70% Safeguard Duty on Solar to Dampen Investor Sentiment: Par Panel

Custom Duty on Solar Cells/Modules/Panels should not be levied and they should continue to enjoy exemption from custom duty as before. Safeguard Duty should not be of the tune (70 per cent) that will hamper our own programme and it should not affect the bids which have already taken pace, panel has said.

Enkay Flexible Solar Panel

A Parliamentary panel has pointed out the proposed 70 per cent safeguard duty on solar equipment saying there is no valid ground for it and would affect the viability of existing projects and dampen investor sentiment.

Parliamentary Standing Committee on Energy in its 39th report tabled in Parliament also advised the Ministry of New and Renewable Energy (MNRE) to take up the issue of confusion over Goods and Services Tax (GST) on renewable energy sector and refund of input credit with Finance Ministry.

“Custom Duty on Solar Cells/Modules/Panels should not be levied and they should continue to enjoy exemption from custom duty as before. Safeguard Duty should not be of the tune (70 per cent) that will hamper our own programme and it should not affect the bids which have already taken pace,” the panel said.

It stated that there is a need to encourage domestic manufacturing, but it is hard to believe that domestic manufacturing will reach the production and efficiency level required to meet the target of 100 GW of Solar Energy in the next 2-3 years.

So, in the opinion of the Committee, there are no valid grounds to take such emergency measures which having the potential to cripple the entire Solar Sector.

At present customs duty on Solar Cells/Modules/ Panels is levied at the rate of 7.5 per cent. Further, a Safeguard Duty to the tune of 70 per cent has been recommended.

The Committee opined that because of the imposition of Safeguard/Custom Duty, project developers will suffer, though it may be good for domestic manufacturers.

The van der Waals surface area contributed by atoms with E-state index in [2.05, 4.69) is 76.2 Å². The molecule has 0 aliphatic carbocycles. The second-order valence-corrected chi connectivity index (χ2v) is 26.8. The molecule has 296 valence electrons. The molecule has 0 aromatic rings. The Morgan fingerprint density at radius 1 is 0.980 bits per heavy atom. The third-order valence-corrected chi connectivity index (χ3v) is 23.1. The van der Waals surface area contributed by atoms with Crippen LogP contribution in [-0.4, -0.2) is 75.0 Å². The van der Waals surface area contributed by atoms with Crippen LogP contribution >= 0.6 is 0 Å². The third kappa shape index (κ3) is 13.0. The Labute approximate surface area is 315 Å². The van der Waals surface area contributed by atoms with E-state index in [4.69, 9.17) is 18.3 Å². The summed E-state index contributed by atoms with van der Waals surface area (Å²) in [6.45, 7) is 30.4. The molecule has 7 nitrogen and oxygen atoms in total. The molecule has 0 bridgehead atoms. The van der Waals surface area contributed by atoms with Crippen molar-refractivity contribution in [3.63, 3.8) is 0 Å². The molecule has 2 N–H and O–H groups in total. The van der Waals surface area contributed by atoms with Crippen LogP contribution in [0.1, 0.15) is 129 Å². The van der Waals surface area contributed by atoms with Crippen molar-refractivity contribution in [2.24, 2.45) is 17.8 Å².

It said that such a duty will result in steep rise in input cost, thereby affecting the viability of existing projects and dampening investors’ sentiments.

The Committee noted that the GST rates for the renewable energy sector differ from 5 per cent on solar modules to 18 per cent on inverters to 28 per cent on batteries.

It also observed there are apprehensions that applicable rate of GST on Solar Power Generating System, which is not a Good bought and sold in the market, would actually be 18 per cent under “work-contract” rather than intended 5 per cent.

Similarly, in case of solar power developer himself being an EPC contractor, he will not get the benefit of 5 per cent GST on Solar Power generating System as his final product is “Electricity” which is exempted from GST. There is also an issue of refund of input tax credit leading to higher working capital requirement, it noted.

It opined that this prevailing confusion regarding applicability of the GST rate and uncertainty over refund of input tax credit are not healthy for the Renewable Energy Sector.

Such a situation will lead to increase in generation cost and pose a threat to the viability of the ongoing projects, ultimately hampering the target achievement, it added.

The panel recommend that the ministry should work on mission mode to get ready the Green Energy Corridor within the stipulated time if they are serious about the project.

The committee observed that for 2017-18, against the target of 10,000 MW of Grid-connected Solar Power, the ministry has been able to achieve only 6166.15 MW.

It recommended that the ministry should work hard so as to achieve the target of 11,000 MW set for the year 2018-19.

It also batted for a dedicated programme to support solar manufacturing in the country.

Source: PTI

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Manu Tayal

Manu Tayal

Manu is an Associate Editor at Saur Energy International where she writes and edits clean & green energy news, featured articles and interview industry veterans with a special focus on solar, wind and financial segments.

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